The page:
Depth has never been more important in the game, and being able to fill in for an injured player or pick up the slack for a struggling one are key components for any successful team.Some players are more easily replaceable -- even for short periods of time -- than others.
Depth has never been more important in the game, and being able to fill in for an injured player or pick up the slack for a struggling one are key components for any successful team.
Some players are more easily replaceable -- even for short periods of time -- than others. This week, we take a look at who the most indispensable player is on each team in the National League West. In some cases, it's the team's best player, but not always.
D-backs: Paul Goldschmidt
The D-backs didn't need a reminder of how important Goldschmidt was to the lineup, but they got one in May. The six-time All-Star had a miserable month, and he was hitting just .198 on May 22. It was no coincidence that the D-backs lost 15 of 17 at one point during May and finished the month with an 8-19 record. Goldschmidt provides not just outstanding offense, but he also is a three-time Gold Glove Award winner. There is no obvious alternative at first base, with the D-backs sometimes using Daniel Descalso there when Goldschmidt gets a rare day off.
Dodgers: Kenley Jansen
He's not only the most indispensable player on this team, but maybe any team. In the Dodgers' first five losses after he went on the disabled list with an irregular heartbeat, each game was lost in the opponent's final at-bat. Even though he hasn't been as dominating as previous years, Jansen has still been so good he made his third All-Star team. And the Dodgers realized his value, making an exception to their usual stance on not handing out huge free-agent contracts when they inked Jansen to an $80 million, five-year deal.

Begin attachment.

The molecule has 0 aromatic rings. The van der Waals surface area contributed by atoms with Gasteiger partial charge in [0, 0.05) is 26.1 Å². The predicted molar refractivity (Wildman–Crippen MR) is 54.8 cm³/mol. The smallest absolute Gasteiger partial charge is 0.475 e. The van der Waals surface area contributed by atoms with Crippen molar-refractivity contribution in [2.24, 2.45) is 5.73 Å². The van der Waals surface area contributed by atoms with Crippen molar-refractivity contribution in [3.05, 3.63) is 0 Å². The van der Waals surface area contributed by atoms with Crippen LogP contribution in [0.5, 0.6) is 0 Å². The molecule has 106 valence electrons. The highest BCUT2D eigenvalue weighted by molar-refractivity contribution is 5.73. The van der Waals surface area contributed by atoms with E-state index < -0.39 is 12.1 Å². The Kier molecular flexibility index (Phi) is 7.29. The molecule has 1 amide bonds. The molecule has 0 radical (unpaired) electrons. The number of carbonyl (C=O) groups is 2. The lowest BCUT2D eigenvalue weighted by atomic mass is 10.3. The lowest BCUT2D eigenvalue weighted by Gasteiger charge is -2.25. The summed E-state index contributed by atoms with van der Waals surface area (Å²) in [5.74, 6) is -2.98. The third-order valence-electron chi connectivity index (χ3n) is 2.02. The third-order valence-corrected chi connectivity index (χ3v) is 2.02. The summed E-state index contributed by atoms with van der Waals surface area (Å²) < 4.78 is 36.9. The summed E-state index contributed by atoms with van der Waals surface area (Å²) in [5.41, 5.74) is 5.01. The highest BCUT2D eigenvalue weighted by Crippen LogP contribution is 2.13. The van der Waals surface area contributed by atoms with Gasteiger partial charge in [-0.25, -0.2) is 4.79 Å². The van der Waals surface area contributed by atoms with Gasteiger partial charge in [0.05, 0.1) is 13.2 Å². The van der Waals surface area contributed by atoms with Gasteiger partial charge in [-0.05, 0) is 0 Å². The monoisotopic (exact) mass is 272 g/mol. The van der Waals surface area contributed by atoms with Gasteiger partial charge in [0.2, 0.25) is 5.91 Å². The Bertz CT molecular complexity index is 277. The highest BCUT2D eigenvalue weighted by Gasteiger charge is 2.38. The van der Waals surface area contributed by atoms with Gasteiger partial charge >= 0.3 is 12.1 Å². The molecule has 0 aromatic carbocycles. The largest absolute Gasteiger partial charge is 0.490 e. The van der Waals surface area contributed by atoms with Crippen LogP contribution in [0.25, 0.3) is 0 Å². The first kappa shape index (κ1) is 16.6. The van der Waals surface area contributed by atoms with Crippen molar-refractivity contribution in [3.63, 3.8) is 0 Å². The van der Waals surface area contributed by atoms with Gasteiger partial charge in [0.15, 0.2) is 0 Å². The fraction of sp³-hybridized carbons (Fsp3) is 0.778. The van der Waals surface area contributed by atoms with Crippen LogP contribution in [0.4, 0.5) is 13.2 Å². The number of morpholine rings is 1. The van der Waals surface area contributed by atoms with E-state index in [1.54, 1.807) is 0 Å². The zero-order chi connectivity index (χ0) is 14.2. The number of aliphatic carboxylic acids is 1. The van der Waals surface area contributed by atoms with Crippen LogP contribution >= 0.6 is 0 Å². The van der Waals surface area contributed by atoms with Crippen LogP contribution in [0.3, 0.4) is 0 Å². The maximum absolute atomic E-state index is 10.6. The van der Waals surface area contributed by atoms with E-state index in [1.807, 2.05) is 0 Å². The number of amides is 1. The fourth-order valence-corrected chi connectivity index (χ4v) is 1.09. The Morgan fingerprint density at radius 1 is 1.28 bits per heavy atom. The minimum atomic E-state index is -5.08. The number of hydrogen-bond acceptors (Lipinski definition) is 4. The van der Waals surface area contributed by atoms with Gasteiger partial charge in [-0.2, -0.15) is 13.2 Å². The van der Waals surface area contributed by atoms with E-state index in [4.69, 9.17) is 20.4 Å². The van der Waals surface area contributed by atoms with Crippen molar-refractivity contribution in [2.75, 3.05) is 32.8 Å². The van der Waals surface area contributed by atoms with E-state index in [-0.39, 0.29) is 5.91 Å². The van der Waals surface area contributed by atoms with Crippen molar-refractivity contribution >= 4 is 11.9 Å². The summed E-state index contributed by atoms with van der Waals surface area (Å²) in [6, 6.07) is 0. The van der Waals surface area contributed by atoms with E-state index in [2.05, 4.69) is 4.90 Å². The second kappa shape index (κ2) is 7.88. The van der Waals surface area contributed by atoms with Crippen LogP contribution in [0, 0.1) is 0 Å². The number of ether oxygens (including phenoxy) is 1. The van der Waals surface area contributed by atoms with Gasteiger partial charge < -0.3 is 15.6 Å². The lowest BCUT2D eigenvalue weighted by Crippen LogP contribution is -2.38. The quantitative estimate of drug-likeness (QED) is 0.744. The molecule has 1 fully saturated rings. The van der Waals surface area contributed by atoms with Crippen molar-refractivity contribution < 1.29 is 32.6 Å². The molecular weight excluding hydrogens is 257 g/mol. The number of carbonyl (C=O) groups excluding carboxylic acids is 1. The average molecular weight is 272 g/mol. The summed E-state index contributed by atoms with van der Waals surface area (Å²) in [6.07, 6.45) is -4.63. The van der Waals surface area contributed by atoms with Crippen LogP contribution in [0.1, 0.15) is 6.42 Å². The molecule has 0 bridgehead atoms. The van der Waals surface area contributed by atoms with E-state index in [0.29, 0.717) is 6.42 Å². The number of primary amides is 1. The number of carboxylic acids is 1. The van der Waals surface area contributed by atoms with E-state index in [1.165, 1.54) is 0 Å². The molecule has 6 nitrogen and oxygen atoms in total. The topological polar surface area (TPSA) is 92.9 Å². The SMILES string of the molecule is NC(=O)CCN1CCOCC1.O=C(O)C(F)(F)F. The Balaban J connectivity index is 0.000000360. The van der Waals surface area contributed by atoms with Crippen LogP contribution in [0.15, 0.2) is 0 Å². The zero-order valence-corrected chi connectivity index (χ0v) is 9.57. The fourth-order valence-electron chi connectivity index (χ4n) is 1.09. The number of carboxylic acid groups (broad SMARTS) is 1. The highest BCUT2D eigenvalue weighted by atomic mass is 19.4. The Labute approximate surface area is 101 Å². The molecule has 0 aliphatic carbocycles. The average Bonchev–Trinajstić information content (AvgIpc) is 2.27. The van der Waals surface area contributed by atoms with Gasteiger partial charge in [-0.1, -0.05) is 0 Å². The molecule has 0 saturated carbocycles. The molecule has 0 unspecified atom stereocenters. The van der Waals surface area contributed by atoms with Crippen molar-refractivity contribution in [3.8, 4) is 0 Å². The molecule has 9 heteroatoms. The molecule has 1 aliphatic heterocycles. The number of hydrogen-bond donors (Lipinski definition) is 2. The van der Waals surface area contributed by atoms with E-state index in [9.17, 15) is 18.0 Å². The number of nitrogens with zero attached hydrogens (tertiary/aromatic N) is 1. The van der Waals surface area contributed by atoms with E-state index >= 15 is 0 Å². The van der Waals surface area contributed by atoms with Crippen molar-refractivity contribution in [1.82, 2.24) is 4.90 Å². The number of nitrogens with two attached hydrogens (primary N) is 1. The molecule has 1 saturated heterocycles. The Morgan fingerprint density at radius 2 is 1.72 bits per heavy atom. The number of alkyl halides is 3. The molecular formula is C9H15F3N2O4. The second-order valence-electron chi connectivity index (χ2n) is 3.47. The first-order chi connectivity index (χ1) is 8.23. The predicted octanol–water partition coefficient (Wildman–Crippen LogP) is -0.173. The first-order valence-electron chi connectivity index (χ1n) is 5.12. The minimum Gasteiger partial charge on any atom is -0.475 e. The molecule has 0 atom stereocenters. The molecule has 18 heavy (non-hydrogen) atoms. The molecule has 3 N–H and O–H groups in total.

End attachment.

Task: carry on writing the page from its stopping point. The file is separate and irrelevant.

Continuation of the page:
Giants: Buster Posey
The six-time All-Star catcher influences the club's fortunes almost daily. Though his hip problems have muted his offensive numbers and may require season-ending surgery, Posey remains the one Giants player who opponents tend to skirt in tight situations. He manipulates the bat extremely well, making him the ideal man to have at the plate under any circumstance. Defensively, Posey remains an expert receiver who's skilled in the art of pitch framing. More importantly, he commands the trust of San Francisco's pitchers, who have been bright spot for the team. Additionally, Posey's ability to play first base gives manager Bruce Bochy some flexibility in assembling each day's lineup.
Padres: William Myers
The Padres' lineup is just different when it's anchored by Myers -- as they learned the hard way this year. Myers has spent three separate stints on the disabled list. When he's healthy, Myers is a force, and his upside on offense rates higher than anyone else on San Diego's roster -- even Eric Hosmer. Myers' newfound versatility has become important for the Padres, too. He can play across the outfield, and he's added third base to his repertoire. That's allowed the Padres to give opportunities to a handful of youngsters, based on matchups.
Rockies: Trevor Story
The Rockies have strong starting pitching and stars all over the diamond, such as third baseman Nolan Arenado, right fielder Carlos Gonzalez, center fielder Charlie Blackmon and second baseman DJ LeMahieu. But it's tough to come up with a workable Plan B if something were to happen to Story, with former top pick Brendan Rodgers currently on the Triple-A Albuquerque disabled list with a left hamstring injury -- plus being 22 and still learning. Story's power can help transform the lineup, and his glovework helps support a pitching staff that is driving the Rockies' push for the postseason.
Steve Gilbert has covered the D-backs for MLB.com since 2001. Follow him on Twitter @SteveGilbertMLB.